"How beautiful are thy feet with shoes, O prince’s daughter!” (Song of Solomon 7:1)
CAT 55. Jacob van der Heyden. “How beautiful are thy feet with shoes, O prince’s daughter!” (Song of Solomon 7:1) in Daniel Sudermann, Hohe geistreiche Lehren und Erklärungen: uber . . . desz Hohen Lieds Salomonis. Frankfurt: Eberhardt Kieser,1622, p. 52. Melville Memorial Room, Berkshire Athenaeum.
Here the Christian allegory of the entire sequence of engravings becomes explicit as the angled timber that was visible in the foreground of CAT 54 becomes the huge cross being carried by the crowned female figure up to the mountain of crucifixion with the glorification of the holy sprit (“I.N.R.E.”) above it. As she walks, grasping the cross with one hand, the illuminated queen lifts her spotted robe high enough to reveal one of her slippered feet. In this image her flowing tresses are again unbound, filling the acute angle between the length of the cross and the back of her robe. The dark broken texture of the steeply rising hill and of the woodgrain of the cross heightens the full white light on her face, crown, chest, inner garment, and sandal. The city in the middle ground would seem to be the civic site from which this Christian pilgrimage has taken place; the building on the right anticipates the temple to be seen in CAT 57.
This image converts into purely Christian terms the praise for the female beloved in Song of Solomon 7:6, “How fair and pleasant you are, / O Love, for delights!” The commentary visible on the verso of Melville’s copy of this image begins by citing the same phrase in German (“Wie hüpsch und wie lieblich bistu / du Allerliebste zu Wollusten”). Its argument in rhymed couplets converts this seemingly amorous praise into the realms of God, the soul, the inner life, and heaven. Not visible on the back of Melville’s image, because it was beyond the border of the engraving that was cut from the other side of the page, is Sudermann’s marginal annotation crediting “S. Bernhard” of Clairvaux (and of Clarel) as the source for the opening lines of this commentary.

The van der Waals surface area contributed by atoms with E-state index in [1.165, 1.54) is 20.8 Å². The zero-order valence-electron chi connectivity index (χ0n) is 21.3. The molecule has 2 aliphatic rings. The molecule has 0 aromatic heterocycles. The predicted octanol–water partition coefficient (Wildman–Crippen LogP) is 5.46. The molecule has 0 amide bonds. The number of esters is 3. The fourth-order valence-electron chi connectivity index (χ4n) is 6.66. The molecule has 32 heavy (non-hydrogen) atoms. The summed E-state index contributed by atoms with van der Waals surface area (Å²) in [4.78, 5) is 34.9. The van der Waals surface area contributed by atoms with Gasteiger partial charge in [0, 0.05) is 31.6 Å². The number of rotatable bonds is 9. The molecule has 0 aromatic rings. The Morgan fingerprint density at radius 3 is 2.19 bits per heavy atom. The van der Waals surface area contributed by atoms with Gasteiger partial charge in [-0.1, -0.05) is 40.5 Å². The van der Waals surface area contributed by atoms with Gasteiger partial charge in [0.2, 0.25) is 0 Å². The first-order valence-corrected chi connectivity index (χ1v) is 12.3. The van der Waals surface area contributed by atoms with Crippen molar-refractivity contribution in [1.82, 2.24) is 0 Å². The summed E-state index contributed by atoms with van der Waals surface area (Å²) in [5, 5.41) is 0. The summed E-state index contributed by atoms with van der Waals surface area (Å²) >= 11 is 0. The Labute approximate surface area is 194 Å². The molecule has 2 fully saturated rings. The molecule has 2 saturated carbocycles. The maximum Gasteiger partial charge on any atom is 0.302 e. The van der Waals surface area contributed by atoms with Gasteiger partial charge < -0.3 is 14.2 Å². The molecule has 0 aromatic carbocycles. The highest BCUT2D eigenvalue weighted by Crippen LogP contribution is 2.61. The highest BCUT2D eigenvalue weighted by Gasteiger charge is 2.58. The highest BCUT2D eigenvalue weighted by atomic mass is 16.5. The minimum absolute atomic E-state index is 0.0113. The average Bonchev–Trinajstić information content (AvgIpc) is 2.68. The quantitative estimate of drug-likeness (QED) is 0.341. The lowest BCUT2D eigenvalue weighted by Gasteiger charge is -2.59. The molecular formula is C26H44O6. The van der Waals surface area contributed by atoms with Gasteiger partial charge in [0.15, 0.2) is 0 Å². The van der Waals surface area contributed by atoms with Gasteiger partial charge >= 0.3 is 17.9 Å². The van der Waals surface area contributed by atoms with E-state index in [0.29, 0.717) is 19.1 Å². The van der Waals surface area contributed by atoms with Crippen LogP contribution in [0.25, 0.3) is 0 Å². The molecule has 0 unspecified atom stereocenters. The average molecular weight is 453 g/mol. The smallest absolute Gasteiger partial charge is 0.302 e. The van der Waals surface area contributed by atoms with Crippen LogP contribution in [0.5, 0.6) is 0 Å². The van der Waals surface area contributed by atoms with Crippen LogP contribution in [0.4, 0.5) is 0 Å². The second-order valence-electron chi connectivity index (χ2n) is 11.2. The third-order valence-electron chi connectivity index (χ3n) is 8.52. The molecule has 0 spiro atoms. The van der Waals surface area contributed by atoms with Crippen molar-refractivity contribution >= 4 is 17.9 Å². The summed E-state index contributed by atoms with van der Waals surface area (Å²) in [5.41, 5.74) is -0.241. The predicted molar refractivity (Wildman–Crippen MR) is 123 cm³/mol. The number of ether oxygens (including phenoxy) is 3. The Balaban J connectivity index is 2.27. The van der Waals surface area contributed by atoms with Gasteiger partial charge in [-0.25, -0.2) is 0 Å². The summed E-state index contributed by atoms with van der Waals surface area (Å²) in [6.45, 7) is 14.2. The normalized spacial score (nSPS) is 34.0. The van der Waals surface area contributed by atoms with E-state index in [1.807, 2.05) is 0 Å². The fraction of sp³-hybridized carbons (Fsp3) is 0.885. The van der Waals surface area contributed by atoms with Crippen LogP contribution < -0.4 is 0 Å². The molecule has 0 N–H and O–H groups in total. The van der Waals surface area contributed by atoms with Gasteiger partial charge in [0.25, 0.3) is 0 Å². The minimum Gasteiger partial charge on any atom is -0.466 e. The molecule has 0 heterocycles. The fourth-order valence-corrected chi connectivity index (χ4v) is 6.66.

This is another image in the series that appears only once. Van der Heyden’s engraving and Sudermann’s subscription responding to it also give a specific Christian meaning to the passage from verse 7:1 selected by Sudermann as the inscription: “How beautiful are thy feet with shoes, O prince’s daughter!” The foot that could have been interpreted in a secular, domestic context in CAT 50 and 51 enters the spiritual dimension in the shoe of the Christian pilgrim here. Sudermann features the “feet with shoes” from verse 7:1 in the title caption for the engraving; he does not include the rest of that verse, in which “the joints of thy thighs are like jewels.”